While scuba diving on their honeymoon in Bermuda, David Sanders and his new wife Gail stumble across a small vial containing a peculiar, amber colored liquid. When it becomes clear, after a local tries to buy the artifact, that it may hold some value, David and Gail seek out a man named Romer Treece, living in an hard-to-get-to part of the island who fills them in. He tells them point blank that the vial is filled with morphine, that it's likely part of the sunken cargo which went down with a ship called Goliath during WWII and that, very likely, there's plenty more vials just like it near where they found it. Bermuda being what it is, a very, very small and isolated place, news gets around fast about the Sanders' find, particularly to the wrong kind of people. Drug dealers headed by a Haitian man named Henry Cloche want David and Gail to dive for more viles--even small quantities of morphine can mean very large quantities of heroin--and, through a clever set of blackmailing maneuvers which garner the couple's cooperation, soon engage the services of both the Sanders' and Treece. There's more than meets the eye to the operation, however, as the cargo ship still contains combustible explosives which could detonate if not handled properly. There's also the matter of an unexpected find discovered during a subsequent dive. It's a Spanish Galleon, sunken centuries earlier which contains a number of genuine, solid gold artifacts. They know that what they find, they'll be able to sell or keep (for the most part) but Treece and the Sanders don't have much time; Cloche has set a deadline and he means to keep his word over the violent threats he's made if the business isn't completed. The diving party, already on edge because of a potential detonation and sharks, must now work against the clock to uncover the drugs, retrieve what they can of the treasure and decide how they'll manage a disclosure of all they know when and if they safely get out of "the deep".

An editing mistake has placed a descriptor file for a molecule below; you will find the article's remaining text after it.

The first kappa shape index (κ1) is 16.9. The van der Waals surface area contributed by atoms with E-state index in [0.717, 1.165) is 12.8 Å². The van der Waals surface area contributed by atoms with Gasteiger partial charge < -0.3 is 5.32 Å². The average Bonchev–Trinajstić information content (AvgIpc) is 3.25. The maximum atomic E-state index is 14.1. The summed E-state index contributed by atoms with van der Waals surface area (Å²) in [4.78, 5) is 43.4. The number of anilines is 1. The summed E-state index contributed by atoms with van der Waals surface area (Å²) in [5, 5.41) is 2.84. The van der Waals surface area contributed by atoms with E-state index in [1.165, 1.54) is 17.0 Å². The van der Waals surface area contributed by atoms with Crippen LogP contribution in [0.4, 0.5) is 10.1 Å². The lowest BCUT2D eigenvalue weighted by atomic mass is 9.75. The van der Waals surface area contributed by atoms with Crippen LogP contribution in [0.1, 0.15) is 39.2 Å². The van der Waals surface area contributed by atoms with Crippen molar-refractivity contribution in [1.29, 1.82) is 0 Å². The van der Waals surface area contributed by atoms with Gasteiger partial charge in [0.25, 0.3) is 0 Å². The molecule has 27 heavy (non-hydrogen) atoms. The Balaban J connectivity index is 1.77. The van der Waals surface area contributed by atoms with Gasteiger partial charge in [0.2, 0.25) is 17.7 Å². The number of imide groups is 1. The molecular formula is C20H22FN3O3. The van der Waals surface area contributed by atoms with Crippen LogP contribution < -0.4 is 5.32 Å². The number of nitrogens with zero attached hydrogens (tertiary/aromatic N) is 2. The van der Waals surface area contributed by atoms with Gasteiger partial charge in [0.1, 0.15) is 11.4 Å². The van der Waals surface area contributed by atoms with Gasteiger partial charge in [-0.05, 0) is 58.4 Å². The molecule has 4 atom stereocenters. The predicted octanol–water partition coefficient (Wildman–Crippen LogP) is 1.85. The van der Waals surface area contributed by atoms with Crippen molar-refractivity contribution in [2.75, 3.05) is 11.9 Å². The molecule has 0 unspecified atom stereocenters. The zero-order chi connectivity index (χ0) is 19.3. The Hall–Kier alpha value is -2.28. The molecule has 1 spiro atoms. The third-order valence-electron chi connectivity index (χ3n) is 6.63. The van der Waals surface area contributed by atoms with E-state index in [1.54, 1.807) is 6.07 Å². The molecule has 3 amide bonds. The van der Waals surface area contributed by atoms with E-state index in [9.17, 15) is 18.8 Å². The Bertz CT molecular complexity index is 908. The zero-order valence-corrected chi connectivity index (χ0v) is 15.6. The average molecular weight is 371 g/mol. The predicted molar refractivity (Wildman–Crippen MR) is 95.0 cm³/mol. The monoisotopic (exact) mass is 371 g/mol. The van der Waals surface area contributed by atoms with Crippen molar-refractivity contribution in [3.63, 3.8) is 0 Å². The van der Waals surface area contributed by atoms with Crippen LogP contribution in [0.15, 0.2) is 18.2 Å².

Obviously best known for writing Jaws, from which the blockbuster movie and its sequels emerged, Peter Benchley was sort of a modern day Melville at a time, mid-1970's, when adventure novels were undergoing a transition. Technothrillers had become mainstream and while not too much into science and technology, Benchley was certainly an author who new a lot about nature and marine biology, incorporating much of it into his work and contributing to a broadening genre. The Deep is not as good as Jaws. The characters aren't quite as stimulating, their relationships more stifled, and there's no hulking menace of a giant shark to give the book the level of suspense required to enhance appeal. It's a solid outing though, practical in its approach and believable enough in tone and scope. David Sanders isn't quite Martin Brody and Treece is nowhere as colorful as Quint but sympathy for the predicament of the good guys and the obvious evil intentions of the villains enlivens the plot and creates more of a thriller novel out of what could have just been an average treasure hunting or scuba diving story. (FIC BENCHLEY)